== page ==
Beyond the Call Area development, some reality and grounding for many Oregonians will be in the mountain of process in front of anyone interested in developing commercial wind developments off the coast. It’s important for Oregonians to understand that there are no proposed wind projects OR leases at this time, what we're seeing now are generalized Call Areas. It's understandable that many Oregonians are alarmed, lines on the map do that. While these current lines may identify areas eligible for a company to solicit for a lease, it doesn’t mean that they will be developed or that a company will even consider a project there.

It's also critical to be educated on the key regulatory hurdles, which includes a lot of state processes in addition to BOEM's process. This helps give us a clearer understanding of when and where we can best influence. Below are more or less the 5 key approval hurdles for a wind energy lease:

Surfrider Foundation has a policy statement on renewable ocean energy and throughout BOEM's Task Force process, we've tried to educate our chapters, volunteers and ocean users with updates and presentations along the way. BOEM and other state agencies just earlier this month presented on the process and the upcoming Call Areas at our Portland Chapter's monthly meeting - check out this webinar for more background on the lease process. But as these processes go, oftentimes it's not until there is something to truly react (like Call Areas) do we see the broader public and even much of our own membership really awaken to the reality of development off our coast. While Surfrider in other states has been less involved in Call Areas development and has really focused on project level proposals and impacts, our members and partners in Oregon are eager to  engage early and help shape these Call Areas before they hit the Federal Register. In Oregon, we've learned hard lessons about for how offshore projects can impact the nearshore and early engagement is critical.

Moving forward, what’s wise for us (Surfrider and all of Oregon IMO) is to identify regions within the call areas that we would consider off-limits AND some discreet areas we could live with and what the terms might look like. That’s the only way to come out of this offshore development interest and steer it properly for Oregon’s interest. Utilizing tools for spatial planning and working with partners will help us better understand potential impacts to ocean users, wildlife and critical habitat. Surfrider will be conducting deep outreach and feedback from our chapter leadership on these Call Areas, in the meantime, tune in to BOEM's Oregon Activities page to stay up to date on public opportunities to engage.

Some Key Recreational User Interests in Call Areas Beyond Wildlife / Ecology:

At the end of the day, each Oregon Chapters at the local level will guid our engagement on projects. In the meantime, here are some key areas, in addition to the general process recommendations, that the recreational users are interested in for the Call Areas - well before the lease process and project level engagement:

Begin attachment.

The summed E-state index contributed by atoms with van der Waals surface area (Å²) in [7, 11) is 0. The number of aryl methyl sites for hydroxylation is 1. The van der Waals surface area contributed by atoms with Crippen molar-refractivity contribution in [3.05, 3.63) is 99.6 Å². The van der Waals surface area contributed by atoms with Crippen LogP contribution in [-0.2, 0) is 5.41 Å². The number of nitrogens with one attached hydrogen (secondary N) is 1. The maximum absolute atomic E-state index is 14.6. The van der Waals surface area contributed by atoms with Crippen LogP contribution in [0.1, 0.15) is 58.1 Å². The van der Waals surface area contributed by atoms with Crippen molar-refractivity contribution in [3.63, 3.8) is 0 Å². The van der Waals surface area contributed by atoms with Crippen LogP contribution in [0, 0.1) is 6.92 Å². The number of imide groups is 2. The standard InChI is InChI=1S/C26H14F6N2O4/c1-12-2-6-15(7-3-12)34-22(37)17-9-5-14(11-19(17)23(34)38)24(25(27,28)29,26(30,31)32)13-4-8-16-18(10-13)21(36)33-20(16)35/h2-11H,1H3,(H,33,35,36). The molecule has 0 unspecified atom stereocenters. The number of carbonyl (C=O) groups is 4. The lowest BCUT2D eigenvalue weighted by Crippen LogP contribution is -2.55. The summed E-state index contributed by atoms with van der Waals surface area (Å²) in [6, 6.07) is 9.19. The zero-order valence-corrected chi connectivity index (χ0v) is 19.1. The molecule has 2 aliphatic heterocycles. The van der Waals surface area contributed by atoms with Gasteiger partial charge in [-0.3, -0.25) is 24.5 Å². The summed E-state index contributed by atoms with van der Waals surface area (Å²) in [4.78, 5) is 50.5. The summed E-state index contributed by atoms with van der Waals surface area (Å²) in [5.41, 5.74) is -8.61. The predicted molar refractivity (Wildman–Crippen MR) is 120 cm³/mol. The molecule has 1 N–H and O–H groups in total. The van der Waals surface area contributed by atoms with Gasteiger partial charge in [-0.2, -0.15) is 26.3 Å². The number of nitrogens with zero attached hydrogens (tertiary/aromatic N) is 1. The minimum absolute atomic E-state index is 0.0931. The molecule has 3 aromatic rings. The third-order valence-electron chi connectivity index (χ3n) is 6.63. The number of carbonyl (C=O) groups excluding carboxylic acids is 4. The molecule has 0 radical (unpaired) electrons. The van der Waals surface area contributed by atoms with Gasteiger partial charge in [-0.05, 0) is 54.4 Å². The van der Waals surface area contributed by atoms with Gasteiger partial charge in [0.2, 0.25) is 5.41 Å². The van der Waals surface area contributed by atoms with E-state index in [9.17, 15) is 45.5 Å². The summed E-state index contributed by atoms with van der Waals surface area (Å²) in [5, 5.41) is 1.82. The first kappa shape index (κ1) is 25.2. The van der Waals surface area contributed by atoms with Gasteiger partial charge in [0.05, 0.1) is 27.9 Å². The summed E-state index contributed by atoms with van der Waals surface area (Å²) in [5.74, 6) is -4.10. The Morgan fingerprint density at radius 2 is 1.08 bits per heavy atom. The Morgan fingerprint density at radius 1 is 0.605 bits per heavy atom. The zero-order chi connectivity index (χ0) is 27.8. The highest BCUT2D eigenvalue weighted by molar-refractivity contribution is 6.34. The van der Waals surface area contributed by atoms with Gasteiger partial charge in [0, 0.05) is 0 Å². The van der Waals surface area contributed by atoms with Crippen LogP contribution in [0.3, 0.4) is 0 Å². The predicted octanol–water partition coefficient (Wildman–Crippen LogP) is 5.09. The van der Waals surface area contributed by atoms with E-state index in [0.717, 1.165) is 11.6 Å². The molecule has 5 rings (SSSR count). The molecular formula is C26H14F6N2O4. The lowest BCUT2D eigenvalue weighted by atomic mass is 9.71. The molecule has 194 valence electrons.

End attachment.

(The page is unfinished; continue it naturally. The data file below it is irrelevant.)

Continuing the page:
Early viewshed analysis - the south coast is wild and scenic, we encourage BOEM to perform early analysis and visualizations under multiple build-out scenarios and would like to be included in that process and outreach. This could help inform adaptive scenarios for call area considerations based on project impacts.

Landings and nearshore infrastructure impacts analysis - recreational users are generally concerned about end of the line permitting processes that put their beach and coastal interests last, generally well after the point of no return for a project in the lease process.

Recreational ocean use data - We’d request that the State of Oregon and BOEM conduct another ocean recreational use study, that better captures the spatial and economic interests of the recreational and coastal tourism industry with respect to wind energy. The data being used is from a study Surfrider Foundation partnered with the State of Oregon for Part V of the Territorial Sea Process. This study, focused primarily on Oregon’s recreational and tourism interest within the nearshore TSP, but not more comprehensively for federal waters. Additionally, it’s over 10 years old and we’ve seen a massive boom in recreational and tourism along Oregon’s coast and within our ocean. These are significant economic contributions to the State of Oregon and rural coastal economies that must be evaluated for us to effectively engage in spatial planning.

Port Orford Stewardship Area: Lastly, Surfrider Foundation has deep community roots and pride in our partnership with the Port Orford community in the creation and establishment of the Port Orford Stewardship Area. Nearly a decade in the making and the foundation for more formal management collaborations between scientists, fishermen, resource managers and ocean conservation interests, we have a high level of concern in siting a Call Area within the Stewardship Area.